See other stress stories 1, 2, and 3.
26 June 2007. Evidence that stress can increase the risk for Alzheimer disease (AD) is growing. We recently reported that physical stress, in the form of ischemic trauma (see ARF related news story), and psychological stress (see ARF related news story) can increase the production of amyloid-β (Aβ) in the brain. In the latter case, researchers led by David Holtzman at Washington University, St. Louis, found that Aβ increases may be related to corticotropin releasing factor (CRF) signaling. We can now add tau phosphorylation to stress-related CRF activity. In the June 13 Journal of Neuroscience, Robert Rissman and colleagues at The SALK Institute for Biological Studies and Foundation for Medical Research, La Jolla, California, reported that stress-induced phosphorylation of tau is mediated by CRF receptor 1 (CRFR1). Conversely, the researchers found that CRFR2 receptors attenuate tau phosphorylation. Together with Holtzman’s data, these findings suggest CRF is an important mediator of stress-related AD pathology. “Collectively, I think that our data and that from Holtzman’s lab show that exposure to repeated stress can serve as a trigger for AD neuropathology,” said Rissman.
The microtubule-binding protein tau is the major component of neurofibrillary tangles, a hallmark of AD and other dementias. Tau hyperphosphorylation is the first step on the road to tau aggregates, and it has been well established that stress can activate tau kinases and increase tau phosphorylation in the brain, particularly the hippocampus. But how stress and tau phosphorylation are connected has been unclear. To address this, Rissman and colleagues, including Paul Sawchenko, tested if adrenal glucocorticoids, potent mediators of stress, have any effect on phosphorylation of tau in response to acute restraint. When they examined hippocampal extracts by Western blot, they found that even in adrenalectomized animals, this type of emotional stress led to increased phosphorylation of tau at several sites linked to AD pathology, including serines 202/205 (recognized by the AT8 antibody), and serines 396/404 (recognized by PHF-1), suggesting that glucocorticoids are not major regulators of tau phosphorylation.
Because corticotropin releasing factors have also been implicated in stress responses, Rissman and colleagues next looked to see if mice deficient in CRF receptors respond differently to stress. When they repeated their restraint experiments in CRFR1 knockout animals, they failed to detect any increase in tau phosphorylation, even though baseline levels of phospho-tau detected by the AT8 antibody were slightly higher than normal. In the case of CRFR2, the researchers found just the opposite. In CRFR2-negative animals, baseline phospho-tau levels were unchanged but after acute restraint jumped much higher than normal at five different sites: S181, S199, T212, T231, and the PHF-1 epitope. The AT8 and S422 sites were not modified to any greater extent than in control animals.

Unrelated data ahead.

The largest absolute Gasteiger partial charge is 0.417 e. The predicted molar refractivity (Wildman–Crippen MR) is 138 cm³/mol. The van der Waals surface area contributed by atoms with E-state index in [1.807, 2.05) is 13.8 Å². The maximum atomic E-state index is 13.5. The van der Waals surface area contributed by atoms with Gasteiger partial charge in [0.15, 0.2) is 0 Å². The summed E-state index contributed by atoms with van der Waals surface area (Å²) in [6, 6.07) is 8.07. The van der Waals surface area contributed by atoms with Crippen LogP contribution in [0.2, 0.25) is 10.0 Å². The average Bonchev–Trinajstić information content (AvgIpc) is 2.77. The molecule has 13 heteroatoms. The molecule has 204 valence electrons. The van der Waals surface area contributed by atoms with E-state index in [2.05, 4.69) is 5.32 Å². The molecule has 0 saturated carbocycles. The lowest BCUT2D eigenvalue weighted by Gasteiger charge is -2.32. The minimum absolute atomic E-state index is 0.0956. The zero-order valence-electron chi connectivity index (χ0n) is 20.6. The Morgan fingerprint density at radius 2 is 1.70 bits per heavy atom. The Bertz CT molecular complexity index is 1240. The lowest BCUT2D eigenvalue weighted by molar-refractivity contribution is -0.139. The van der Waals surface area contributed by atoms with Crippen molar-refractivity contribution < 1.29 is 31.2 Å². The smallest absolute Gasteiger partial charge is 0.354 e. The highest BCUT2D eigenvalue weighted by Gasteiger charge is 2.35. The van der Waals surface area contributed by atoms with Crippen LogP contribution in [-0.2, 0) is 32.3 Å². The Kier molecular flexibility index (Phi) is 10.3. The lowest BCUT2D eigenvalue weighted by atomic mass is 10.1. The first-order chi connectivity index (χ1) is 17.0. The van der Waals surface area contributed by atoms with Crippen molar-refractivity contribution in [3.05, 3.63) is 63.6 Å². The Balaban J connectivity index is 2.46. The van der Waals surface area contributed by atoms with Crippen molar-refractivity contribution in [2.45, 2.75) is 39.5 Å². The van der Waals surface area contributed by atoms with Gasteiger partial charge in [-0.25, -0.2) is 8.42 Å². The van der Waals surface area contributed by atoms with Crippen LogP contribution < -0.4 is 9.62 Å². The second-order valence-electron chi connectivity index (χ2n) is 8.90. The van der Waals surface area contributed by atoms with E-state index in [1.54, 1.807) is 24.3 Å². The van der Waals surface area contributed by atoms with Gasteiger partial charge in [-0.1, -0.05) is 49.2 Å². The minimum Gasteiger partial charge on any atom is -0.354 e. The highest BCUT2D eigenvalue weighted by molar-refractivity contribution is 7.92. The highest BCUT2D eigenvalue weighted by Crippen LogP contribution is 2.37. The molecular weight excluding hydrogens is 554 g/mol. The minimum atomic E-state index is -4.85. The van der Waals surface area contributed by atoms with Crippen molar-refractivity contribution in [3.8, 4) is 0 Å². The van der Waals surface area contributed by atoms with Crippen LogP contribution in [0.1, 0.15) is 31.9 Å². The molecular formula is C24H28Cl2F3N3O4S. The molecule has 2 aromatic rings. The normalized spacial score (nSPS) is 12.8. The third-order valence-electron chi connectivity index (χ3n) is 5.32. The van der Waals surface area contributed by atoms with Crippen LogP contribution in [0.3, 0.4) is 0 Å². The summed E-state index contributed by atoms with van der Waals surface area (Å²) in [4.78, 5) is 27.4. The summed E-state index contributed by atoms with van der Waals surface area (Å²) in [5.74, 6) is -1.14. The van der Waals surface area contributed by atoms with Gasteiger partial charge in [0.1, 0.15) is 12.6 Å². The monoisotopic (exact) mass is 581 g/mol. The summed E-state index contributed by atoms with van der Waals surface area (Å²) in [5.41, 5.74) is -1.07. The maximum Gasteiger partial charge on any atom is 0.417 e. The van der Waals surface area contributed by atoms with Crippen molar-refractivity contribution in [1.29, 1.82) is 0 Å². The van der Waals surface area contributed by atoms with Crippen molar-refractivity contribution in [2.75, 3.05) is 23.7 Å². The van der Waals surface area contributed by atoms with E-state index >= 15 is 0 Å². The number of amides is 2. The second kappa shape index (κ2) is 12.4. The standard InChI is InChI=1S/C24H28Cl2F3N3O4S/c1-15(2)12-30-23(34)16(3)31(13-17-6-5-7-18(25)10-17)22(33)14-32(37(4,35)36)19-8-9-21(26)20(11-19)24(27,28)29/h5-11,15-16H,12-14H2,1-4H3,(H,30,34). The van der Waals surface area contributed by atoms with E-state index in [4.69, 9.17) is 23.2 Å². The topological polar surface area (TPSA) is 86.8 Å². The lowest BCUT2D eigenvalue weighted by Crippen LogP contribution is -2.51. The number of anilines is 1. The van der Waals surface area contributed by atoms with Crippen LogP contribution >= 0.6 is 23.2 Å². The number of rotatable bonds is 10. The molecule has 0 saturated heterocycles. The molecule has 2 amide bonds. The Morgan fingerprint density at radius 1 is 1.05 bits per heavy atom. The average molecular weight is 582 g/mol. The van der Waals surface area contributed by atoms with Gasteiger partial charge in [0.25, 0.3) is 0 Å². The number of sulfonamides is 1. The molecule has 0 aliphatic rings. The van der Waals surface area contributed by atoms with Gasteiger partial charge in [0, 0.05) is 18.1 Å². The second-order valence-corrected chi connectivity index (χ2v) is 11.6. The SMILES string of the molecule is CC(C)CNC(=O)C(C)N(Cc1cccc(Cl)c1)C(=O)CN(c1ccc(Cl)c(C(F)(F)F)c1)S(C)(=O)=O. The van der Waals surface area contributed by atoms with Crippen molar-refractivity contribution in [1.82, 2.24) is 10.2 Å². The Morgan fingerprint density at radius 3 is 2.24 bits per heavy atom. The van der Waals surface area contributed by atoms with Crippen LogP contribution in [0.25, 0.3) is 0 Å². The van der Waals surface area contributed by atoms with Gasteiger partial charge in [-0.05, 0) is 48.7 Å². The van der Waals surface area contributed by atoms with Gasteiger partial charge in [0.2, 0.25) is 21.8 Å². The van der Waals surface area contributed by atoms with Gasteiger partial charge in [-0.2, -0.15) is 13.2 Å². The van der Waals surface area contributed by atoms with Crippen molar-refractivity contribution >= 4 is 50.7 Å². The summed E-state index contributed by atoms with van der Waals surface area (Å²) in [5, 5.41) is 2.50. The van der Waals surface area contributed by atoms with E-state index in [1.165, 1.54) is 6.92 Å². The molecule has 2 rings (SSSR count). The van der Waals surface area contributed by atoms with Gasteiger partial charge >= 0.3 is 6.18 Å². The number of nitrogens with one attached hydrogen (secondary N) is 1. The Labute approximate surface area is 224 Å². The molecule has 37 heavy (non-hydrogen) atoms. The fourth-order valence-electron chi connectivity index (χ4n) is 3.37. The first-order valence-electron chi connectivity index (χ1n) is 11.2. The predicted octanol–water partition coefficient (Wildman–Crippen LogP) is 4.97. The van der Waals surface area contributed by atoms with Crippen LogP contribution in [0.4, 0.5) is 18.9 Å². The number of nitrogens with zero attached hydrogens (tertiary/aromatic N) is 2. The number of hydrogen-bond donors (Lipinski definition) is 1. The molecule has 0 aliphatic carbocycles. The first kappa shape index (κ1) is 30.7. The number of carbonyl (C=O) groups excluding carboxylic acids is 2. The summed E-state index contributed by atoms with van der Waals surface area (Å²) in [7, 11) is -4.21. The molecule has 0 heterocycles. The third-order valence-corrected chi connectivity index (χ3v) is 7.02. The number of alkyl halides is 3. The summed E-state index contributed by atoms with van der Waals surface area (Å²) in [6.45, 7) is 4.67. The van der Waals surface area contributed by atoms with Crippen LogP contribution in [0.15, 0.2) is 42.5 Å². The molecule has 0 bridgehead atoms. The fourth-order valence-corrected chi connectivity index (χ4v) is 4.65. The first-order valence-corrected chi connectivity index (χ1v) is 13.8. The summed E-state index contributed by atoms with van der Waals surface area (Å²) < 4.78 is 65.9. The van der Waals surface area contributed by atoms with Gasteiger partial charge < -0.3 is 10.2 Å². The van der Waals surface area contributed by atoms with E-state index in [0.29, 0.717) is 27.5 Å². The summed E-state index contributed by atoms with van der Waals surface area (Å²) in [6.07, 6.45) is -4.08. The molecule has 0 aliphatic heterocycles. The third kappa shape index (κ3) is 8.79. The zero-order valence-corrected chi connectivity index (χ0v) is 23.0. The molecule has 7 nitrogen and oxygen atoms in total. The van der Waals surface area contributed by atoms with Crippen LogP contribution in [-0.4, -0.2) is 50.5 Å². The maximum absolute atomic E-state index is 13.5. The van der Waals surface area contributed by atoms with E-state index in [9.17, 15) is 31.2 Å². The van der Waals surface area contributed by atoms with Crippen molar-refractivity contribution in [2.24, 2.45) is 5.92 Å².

Though the results indicate that CRFR signaling mediates the effects of stress on tau phosphorylation, this effect could be indirect, given that CRFR knockouts may have drastically altered physiology or development. However, Rissman and colleagues found that the selective CRFR1 blocker antalarmin blocked stress-induced increases in tau phosphorylation at PHF-1 and AT8 sites, suggesting a more direct role for CRF signaling in the stress response. The researchers were also able to recapitulate the effects of stress by injecting CRF directly into the brain. This local administration yielded a similar pattern of tau phosphorylation as seen in stressed animals—CRFR2 knockout animals had greater increases in phospho-tau than controls, whereas CRFR1 knockouts had less.
How does CRF signaling affect tau phosphorylation? The simplest explanations would be either an increase in kinase or a decrease in phosphatase activity. The authors examined both. They found that active forms of GSK-3β, JNK, and ERK2 kinases were upregulated by stress, and the time course of their activation was similar to that for tau phosphorylation, peaking about 20-40 minutes after a 30-minute period of restraint. Kinase activation also seems dependent on CRFR status. Active GSK-3β was not elevated in stressed CRFR1-negative mice, for example, but was much higher in stressed CRFR2-negative animals than in controls, as was active JNK kinases. “Overall, these results identify several tau kinases as potential effectors of CRFR-dependent effects on acute emotional stress on tau-P,” write the authors.
The researchers also found that levels of protein phosphatase 2A catalytic subunit (PP2A-c) in soluble hippocampal extracts increased in response to repeated stress, but whether this is related to phospho-tau turnover is unclear. “Although additional characterization is needed, these findings identify PP2A as a potential contributor to alterations in tau-P under repeated stress conditions,” they write.
Whether these latest findings may help people who are prone to stress reduce their risk for AD is difficult to say at present. “These are very complex issues to deal with. The responses our bodies have to stress play adaptive roles in preparing our bodies to deal with challenges and stress-induced tau phosphorylation is most likely an integral component of stress neuroplasticity,” said Rissman. Nevertheless, there are companies actively pursuing the development of small molecules that bind CRF receptors, and some are already in phase 2 clinical trials for depression and other mood disorders. “We may have discovered another application. Such drugs could have a prophylactic effect or delay the progression of Alzheimer’s disease,” said Sawchenko.—Tom Fagan.
Rissman RA, Lee K-F, Vale W, Sawchenko PE. Corticotropin-releasing factor receptors differentially regulate stress-induced tau phosphorylation. J. Neurosci. 2007, June 13;27:6552-6562. Abstract